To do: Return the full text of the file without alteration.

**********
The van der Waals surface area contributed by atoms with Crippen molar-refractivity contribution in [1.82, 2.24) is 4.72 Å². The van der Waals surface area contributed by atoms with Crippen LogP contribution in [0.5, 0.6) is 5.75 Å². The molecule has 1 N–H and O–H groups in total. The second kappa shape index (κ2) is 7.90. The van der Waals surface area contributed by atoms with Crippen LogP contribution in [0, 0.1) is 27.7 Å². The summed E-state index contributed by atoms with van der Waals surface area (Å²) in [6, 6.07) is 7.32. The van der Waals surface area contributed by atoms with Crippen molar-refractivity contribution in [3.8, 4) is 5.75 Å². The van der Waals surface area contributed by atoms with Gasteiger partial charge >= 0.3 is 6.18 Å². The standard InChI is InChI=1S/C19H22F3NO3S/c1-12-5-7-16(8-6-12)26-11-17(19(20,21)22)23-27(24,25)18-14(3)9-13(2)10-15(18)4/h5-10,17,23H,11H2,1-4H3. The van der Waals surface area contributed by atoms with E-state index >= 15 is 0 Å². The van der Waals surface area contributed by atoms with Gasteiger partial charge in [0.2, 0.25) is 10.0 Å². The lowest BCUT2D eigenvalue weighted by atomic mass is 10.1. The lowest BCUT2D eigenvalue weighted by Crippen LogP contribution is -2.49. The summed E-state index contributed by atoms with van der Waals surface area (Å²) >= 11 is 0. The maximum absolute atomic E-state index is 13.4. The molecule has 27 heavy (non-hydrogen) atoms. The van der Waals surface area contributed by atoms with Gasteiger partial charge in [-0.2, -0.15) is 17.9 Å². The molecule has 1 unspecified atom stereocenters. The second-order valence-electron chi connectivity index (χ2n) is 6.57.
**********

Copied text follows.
The van der Waals surface area contributed by atoms with Crippen molar-refractivity contribution in [1.82, 2.24) is 4.72 Å². The van der Waals surface area contributed by atoms with Crippen LogP contribution in [0.5, 0.6) is 5.75 Å². The molecule has 1 N–H and O–H groups in total. The second kappa shape index (κ2) is 7.90. The van der Waals surface area contributed by atoms with Crippen LogP contribution in [0, 0.1) is 27.7 Å². The summed E-state index contributed by atoms with van der Waals surface area (Å²) in [6, 6.07) is 7.32. The van der Waals surface area contributed by atoms with Crippen molar-refractivity contribution in [3.8, 4) is 5.75 Å². The van der Waals surface area contributed by atoms with Gasteiger partial charge >= 0.3 is 6.18 Å². The standard InChI is InChI=1S/C19H22F3NO3S/c1-12-5-7-16(8-6-12)26-11-17(19(20,21)22)23-27(24,25)18-14(3)9-13(2)10-15(18)4/h5-10,17,23H,11H2,1-4H3. The van der Waals surface area contributed by atoms with E-state index >= 15 is 0 Å². The van der Waals surface area contributed by atoms with Gasteiger partial charge in [0.2, 0.25) is 10.0 Å². The lowest BCUT2D eigenvalue weighted by atomic mass is 10.1. The lowest BCUT2D eigenvalue weighted by Crippen LogP contribution is -2.49. The summed E-state index contributed by atoms with van der Waals surface area (Å²) >= 11 is 0. The maximum absolute atomic E-state index is 13.4. The molecule has 27 heavy (non-hydrogen) atoms. The van der Waals surface area contributed by atoms with Gasteiger partial charge in [-0.2, -0.15) is 17.9 Å². The molecule has 1 unspecified atom stereocenters. The second-order valence-electron chi connectivity index (χ2n) is 6.57.